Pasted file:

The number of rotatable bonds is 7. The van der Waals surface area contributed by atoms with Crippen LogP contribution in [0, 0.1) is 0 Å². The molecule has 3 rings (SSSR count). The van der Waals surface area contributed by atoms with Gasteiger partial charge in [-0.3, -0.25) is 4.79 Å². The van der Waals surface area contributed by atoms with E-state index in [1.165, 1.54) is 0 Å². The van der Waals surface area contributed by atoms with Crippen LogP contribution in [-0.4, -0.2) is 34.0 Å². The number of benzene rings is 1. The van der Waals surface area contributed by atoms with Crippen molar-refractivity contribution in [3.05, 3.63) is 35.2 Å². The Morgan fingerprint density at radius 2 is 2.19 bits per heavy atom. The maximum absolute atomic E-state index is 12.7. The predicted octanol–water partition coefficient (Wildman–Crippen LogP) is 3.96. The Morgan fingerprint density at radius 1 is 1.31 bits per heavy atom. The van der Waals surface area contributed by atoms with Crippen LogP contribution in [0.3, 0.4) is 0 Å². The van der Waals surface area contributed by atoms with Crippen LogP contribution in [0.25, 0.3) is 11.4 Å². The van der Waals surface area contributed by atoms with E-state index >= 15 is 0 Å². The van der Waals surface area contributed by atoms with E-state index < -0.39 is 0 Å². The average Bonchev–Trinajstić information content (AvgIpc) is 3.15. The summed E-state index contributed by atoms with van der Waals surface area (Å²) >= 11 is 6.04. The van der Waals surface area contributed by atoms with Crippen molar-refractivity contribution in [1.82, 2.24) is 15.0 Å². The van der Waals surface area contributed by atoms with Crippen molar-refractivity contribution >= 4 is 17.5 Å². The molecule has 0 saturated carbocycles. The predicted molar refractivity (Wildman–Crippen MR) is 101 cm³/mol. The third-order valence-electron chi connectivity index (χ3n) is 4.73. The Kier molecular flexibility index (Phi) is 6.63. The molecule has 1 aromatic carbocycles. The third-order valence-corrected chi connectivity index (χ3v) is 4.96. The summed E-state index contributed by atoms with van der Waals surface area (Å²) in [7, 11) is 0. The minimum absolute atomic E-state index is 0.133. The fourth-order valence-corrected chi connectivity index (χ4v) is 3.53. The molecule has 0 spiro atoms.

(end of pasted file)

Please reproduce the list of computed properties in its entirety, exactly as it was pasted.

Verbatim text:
The number of rotatable bonds is 7. The van der Waals surface area contributed by atoms with Crippen LogP contribution in [0, 0.1) is 0 Å². The molecule has 3 rings (SSSR count). The van der Waals surface area contributed by atoms with Gasteiger partial charge in [-0.3, -0.25) is 4.79 Å². The van der Waals surface area contributed by atoms with E-state index in [1.165, 1.54) is 0 Å². The van der Waals surface area contributed by atoms with Crippen LogP contribution in [-0.4, -0.2) is 34.0 Å². The number of benzene rings is 1. The van der Waals surface area contributed by atoms with Crippen molar-refractivity contribution in [3.05, 3.63) is 35.2 Å². The Morgan fingerprint density at radius 2 is 2.19 bits per heavy atom. The maximum absolute atomic E-state index is 12.7. The predicted octanol–water partition coefficient (Wildman–Crippen LogP) is 3.96. The Morgan fingerprint density at radius 1 is 1.31 bits per heavy atom. The van der Waals surface area contributed by atoms with Crippen LogP contribution in [0.3, 0.4) is 0 Å². The van der Waals surface area contributed by atoms with Crippen LogP contribution in [0.25, 0.3) is 11.4 Å². The van der Waals surface area contributed by atoms with E-state index >= 15 is 0 Å². The van der Waals surface area contributed by atoms with E-state index < -0.39 is 0 Å². The average Bonchev–Trinajstić information content (AvgIpc) is 3.15. The summed E-state index contributed by atoms with van der Waals surface area (Å²) >= 11 is 6.04. The van der Waals surface area contributed by atoms with Crippen molar-refractivity contribution in [1.82, 2.24) is 15.0 Å². The van der Waals surface area contributed by atoms with Crippen molar-refractivity contribution >= 4 is 17.5 Å². The molecule has 0 saturated carbocycles. The predicted molar refractivity (Wildman–Crippen MR) is 101 cm³/mol. The third-order valence-electron chi connectivity index (χ3n) is 4.73. The Kier molecular flexibility index (Phi) is 6.63. The molecule has 1 aromatic carbocycles. The third-order valence-corrected chi connectivity index (χ3v) is 4.96. The summed E-state index contributed by atoms with van der Waals surface area (Å²) in [7, 11) is 0. The minimum absolute atomic E-state index is 0.133. The fourth-order valence-corrected chi connectivity index (χ4v) is 3.53. The molecule has 0 spiro atoms.